Some readers might remember back in 2007, it was widely reported that Chad James Watson has African ancestry:

New York Times: DNA Pioneer’s Genome Blurs Race Lines

A new analysis of Dr. Watson’s genome shows that he has 16 times the number of genes considered to be of African origin than the average white European does — about the same amount of African DNA that would show up if one great-grandparent were African, said Kari Stefansson, the chief executive of deCODE Genetics of Iceland, which did the analysis.

NBC: Does this man look black to you? DNA pioneer’s own genes raise questions about the meaning of race

Independent: Revealed: scientist who sparked racism row has black genes

As you can imagine, this was a lame “gotcha” attempt about his recent comments on African intelligence.

Unz supercommenter Res tracked down some more old info on this:

File Under: Hearsay: Earlier this week, Kari Stefansson, a well-known geneticist and the founder of deCODE, an Icelandic company specializing in translating human genetics into drug development and diagnostic tools, stopped by the Scientific American offices to talk about a new project: For less than $1,000, anyone can send his company a cheek swab and get his or her genome scanned. Then, via the website, they can review a number of predetermined complex genetic disorders to assess his or her relative risk for developing maladies such as diabetes, myocardial infarction and even restless leg syndrome.

In addition, you can check your ancestry to get an idea of the geographical distribution of their forefathers. According to Stefansson, when he put in James Watson’s genome, which was sequenced earlier this year and made publicly available, the legendary geneticist turned out to be 20 percent African. (When we checked his claim, it was more like 16 percent, but with rounding, fine.) Stefansson remarked that the ancestry test suggests that Watson had at least one African ancestor within two or three generations of his birth.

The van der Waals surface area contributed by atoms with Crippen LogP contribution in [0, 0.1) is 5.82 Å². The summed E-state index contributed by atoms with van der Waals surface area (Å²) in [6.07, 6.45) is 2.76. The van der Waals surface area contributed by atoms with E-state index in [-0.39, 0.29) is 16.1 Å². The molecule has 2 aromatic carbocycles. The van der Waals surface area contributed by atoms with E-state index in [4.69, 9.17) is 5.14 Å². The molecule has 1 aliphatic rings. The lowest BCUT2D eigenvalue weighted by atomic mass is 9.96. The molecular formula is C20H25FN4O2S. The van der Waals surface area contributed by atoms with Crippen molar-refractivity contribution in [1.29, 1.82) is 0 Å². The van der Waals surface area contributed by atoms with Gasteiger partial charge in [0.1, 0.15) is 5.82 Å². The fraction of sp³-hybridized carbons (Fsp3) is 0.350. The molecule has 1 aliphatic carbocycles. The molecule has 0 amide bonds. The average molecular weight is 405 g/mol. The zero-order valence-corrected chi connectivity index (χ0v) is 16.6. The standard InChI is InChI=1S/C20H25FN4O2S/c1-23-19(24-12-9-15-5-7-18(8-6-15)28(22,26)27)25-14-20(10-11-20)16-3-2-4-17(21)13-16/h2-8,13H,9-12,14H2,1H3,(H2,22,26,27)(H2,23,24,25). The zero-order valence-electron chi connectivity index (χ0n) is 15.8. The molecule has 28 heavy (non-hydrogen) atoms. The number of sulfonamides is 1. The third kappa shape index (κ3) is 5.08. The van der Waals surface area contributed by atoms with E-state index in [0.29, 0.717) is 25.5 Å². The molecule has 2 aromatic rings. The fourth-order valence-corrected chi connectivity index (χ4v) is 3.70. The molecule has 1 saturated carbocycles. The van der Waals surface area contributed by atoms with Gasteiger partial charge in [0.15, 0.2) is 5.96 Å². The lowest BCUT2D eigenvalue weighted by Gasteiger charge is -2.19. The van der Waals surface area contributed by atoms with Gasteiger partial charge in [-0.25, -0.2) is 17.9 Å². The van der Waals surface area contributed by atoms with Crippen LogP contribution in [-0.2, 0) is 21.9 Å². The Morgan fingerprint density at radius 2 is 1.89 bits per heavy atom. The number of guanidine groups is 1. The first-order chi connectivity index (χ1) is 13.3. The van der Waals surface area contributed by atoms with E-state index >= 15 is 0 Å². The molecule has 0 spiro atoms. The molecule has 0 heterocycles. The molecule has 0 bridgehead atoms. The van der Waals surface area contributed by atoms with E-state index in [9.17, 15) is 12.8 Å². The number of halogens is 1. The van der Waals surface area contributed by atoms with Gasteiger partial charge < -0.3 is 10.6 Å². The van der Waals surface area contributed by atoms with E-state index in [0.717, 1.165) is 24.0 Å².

Like I said, this is just gossip. But it would be ironic. Don’t cha think? A little too ironic.

Yeah, pretty much guaranteed to be false. Wikipedia describes his family origins as:

James D. Watson was born in Chicago on April 6, 1928, as the only son of Jean (Mitchell) and James D. Watson, a businessman descended mostly from colonial English immigrants to America.[13] His mother’s father, Lauchlin Mitchell, a tailor, was from Glasgow, Scotland, and her mother, Lizzie Gleason, was the child of parents from County Tipperary, Ireland.[14] Raised Catholic, he later described himself as “an escapee from the Catholic religion.”[15] Watson said, “The luckiest thing that ever happened to me was that my father didn’t believe in God.”[16]

It gets better though. There is another round of fake news on his genomics. After sequencing genomes of Watson, Venter, and a Korean named Seong-Jin Kim, it was claimed that Watson was more closely related to the Korean than to the other European Venter. As I recall, it was some botched reporting based off this 2009 paper. As was later reported in 2009, the odd ancestry result for Watson is more likely a data artifact:

As Figure 1 reveals, Venter falls within the European region, whereas the Watson genome sequence displays, in addition to the expected major European component, a strong minor ancestry component corresponding to the dominant component in African populations. This could be regarded as support for the notion that Watson has considerable African admixture, a claim made previously in the mainstream media but never (to our knowledge) formally supported in the literature. However, a plausible alternative explanation is that this component is an artifact of the low coverage and poorer sequence quality in the Watson genome.

This claim still lives on in the scientific literature (e.g. this 2013 paper, Al-Jazeera repeated it in 2019), despite the extreme implausibility. The truth could be known if we re-sequenced Watson’s genome with modern technology.